4 August 2015

Small People. Big Futures.

I didn't blog much in July.  My brain was basically overwhelmed by the world's general dickishness and I really felt that if people were going to be such arsehats to each other, there was nothing I could say or do that would change that. 

But then just this morning, the fug lifted and I remembered that if I quite liked being that pain the arse friend you all have with an opinion that none of you asked for and so I lifted my hands to the keyboard and started tapping out all these letters, one after another and words are appearing before my eyes.  It's freakin' magic I tell you.

So today is the National Aboriginal and Torres Strait Islander Children's Day which is dedicated to celebrating the strengths and culture of indigenous children. This year's theme is Little People, Big Futures.

Which is ace. Most parents like to do that with their own little people.  Celebrate their strengths. Explore their culture.  Dream of their possible futures.  Give them opportunity. See them soar.

And then some numpty wrote a comment on an article saying "Why did they need a special day? - Don't all kids matter?"

And I yelled at my computer "OH FOR FUCK'S SAKE". Out loud. Really loudly actually. Because when you work on your own you can yell at your computer as much as you like.

Because of course all small people matter BUT some adults are idiots and racist and discriminatory and so not all kids get the same opportunities to realise their strengths.  So we need to do whatever we can. And if that means our Aboriginal and Torres Strait Islander children have a whole day dedicated to reminding them why they are beautiful and worthy and wonderful - then BRING IT ON.

The reason we need to celebrate the strengths and cultures of our indigenous children was made evident with the furore around Adam Goodes last week.  You know, the bit where every racist in Australia spent a lot of time explaining that they aren't racist it's just they don't like Adam Goodes.

Fine. Whatever. I don't care how you justify your racism to yourself. Just don't try and justify it to me.

The simple fact is that following 227 years of systematic and institutionalised racism, not all of the children born in Australia can count on a big future.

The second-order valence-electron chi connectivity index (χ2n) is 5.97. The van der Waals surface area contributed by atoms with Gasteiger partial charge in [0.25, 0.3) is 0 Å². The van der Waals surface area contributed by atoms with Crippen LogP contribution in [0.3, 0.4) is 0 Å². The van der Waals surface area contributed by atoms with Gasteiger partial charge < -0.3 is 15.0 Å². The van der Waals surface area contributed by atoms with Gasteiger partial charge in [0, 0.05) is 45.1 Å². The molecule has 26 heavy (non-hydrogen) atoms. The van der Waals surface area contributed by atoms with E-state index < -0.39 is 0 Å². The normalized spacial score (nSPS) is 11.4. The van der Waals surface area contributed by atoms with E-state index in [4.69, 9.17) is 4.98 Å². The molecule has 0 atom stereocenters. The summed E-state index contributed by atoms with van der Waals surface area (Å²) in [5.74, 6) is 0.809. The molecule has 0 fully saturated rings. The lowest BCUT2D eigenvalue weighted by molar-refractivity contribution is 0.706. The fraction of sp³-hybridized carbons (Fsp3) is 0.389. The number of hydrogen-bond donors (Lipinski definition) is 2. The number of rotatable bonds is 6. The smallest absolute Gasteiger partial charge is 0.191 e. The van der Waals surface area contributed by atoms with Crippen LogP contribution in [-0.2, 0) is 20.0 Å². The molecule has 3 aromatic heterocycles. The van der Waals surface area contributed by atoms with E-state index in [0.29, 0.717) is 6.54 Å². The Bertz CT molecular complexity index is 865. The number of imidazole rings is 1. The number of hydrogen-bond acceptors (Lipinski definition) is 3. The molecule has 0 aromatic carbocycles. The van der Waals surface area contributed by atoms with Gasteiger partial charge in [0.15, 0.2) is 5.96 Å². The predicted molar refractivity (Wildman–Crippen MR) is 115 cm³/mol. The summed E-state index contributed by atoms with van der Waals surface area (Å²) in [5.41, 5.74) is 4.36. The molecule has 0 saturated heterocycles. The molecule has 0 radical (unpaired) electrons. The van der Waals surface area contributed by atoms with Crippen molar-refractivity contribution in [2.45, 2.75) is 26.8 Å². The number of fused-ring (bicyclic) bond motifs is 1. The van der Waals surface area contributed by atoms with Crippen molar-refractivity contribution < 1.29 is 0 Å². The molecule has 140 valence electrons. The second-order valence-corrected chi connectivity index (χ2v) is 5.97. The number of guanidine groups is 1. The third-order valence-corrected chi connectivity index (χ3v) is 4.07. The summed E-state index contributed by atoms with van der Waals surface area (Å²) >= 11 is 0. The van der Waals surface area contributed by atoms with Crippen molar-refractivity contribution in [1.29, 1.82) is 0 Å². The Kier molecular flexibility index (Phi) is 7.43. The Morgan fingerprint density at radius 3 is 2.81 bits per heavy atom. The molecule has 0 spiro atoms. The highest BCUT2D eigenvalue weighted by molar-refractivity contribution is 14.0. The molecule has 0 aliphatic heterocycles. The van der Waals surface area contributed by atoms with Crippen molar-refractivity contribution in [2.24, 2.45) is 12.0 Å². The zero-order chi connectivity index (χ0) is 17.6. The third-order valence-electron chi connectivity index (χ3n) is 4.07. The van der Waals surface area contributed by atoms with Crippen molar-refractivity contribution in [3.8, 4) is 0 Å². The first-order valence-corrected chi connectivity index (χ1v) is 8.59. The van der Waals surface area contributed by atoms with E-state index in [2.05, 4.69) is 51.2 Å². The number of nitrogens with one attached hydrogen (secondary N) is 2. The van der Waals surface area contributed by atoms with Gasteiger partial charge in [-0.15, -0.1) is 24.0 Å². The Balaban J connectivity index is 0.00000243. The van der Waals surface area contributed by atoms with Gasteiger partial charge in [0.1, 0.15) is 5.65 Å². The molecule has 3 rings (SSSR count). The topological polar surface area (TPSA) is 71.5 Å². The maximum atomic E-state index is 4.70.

And we know that because small Aboriginal girls dressed up as Elsa from Frozen are colour shamed in shopping queues by adult women who think only small blonde girls have a right to play dress ups.

We know that because 60% of our Aboriginal children are lagging behind their peers by the time they start the first grade and only 10% of them get to finish Year 12.

We know that because we boo our Aboriginal sportspeople for performing indigenous dances at matches but not the fair skinned rapists, wife beaters, drug takers or the idiots that shag their best friend's wives at family barbecues.

We know that because 26% of our prison population is Indigenous but yet they only make up 2.5% of our population.

We know that because 20% of Aboriginal teenagers are not living with either parent. We know that that Aboriginal children are more likely to be in care, deprived of the opportunity to know culture, know self.

We know it because non-indigenous children grow up unable to speak a single word of a local language but can go to schools where they are taught in French.

We know it because girls like Samantha Harris and Jessica Mauboy can never just be models or singers, but have to learn to navigate the tricky and sometimes ugly political and media landscape that dissects every word they utter and every move they make to ensure that they are being 'Australian' correctly.

We know it because we know about the American Civil War but not about Myall Creek, Risdon Cove or the Tasmania "Black Wars".

We know it because we know the story of activist Martin Luther King but not that of Vincent Lingiarri.

We know it.

So to all the beautiful Aboriginal and Torres Strait Islander children who see and hear the very worst of what we have to say, hear this also.

Those people that speak badly, they do not speak for me or mine.

We who do not experience the adversity of racism nevertheless recognise it's impact on those who are afflicted.

We will try to speak up when people speak down.

We will challenge the placidity and laziness of everyday racism.

And most of all we recognise that we can not change what has happened, but that we can change what will happen, by trying to raise our own small people to be the kind of people you would be proud to call Australian.

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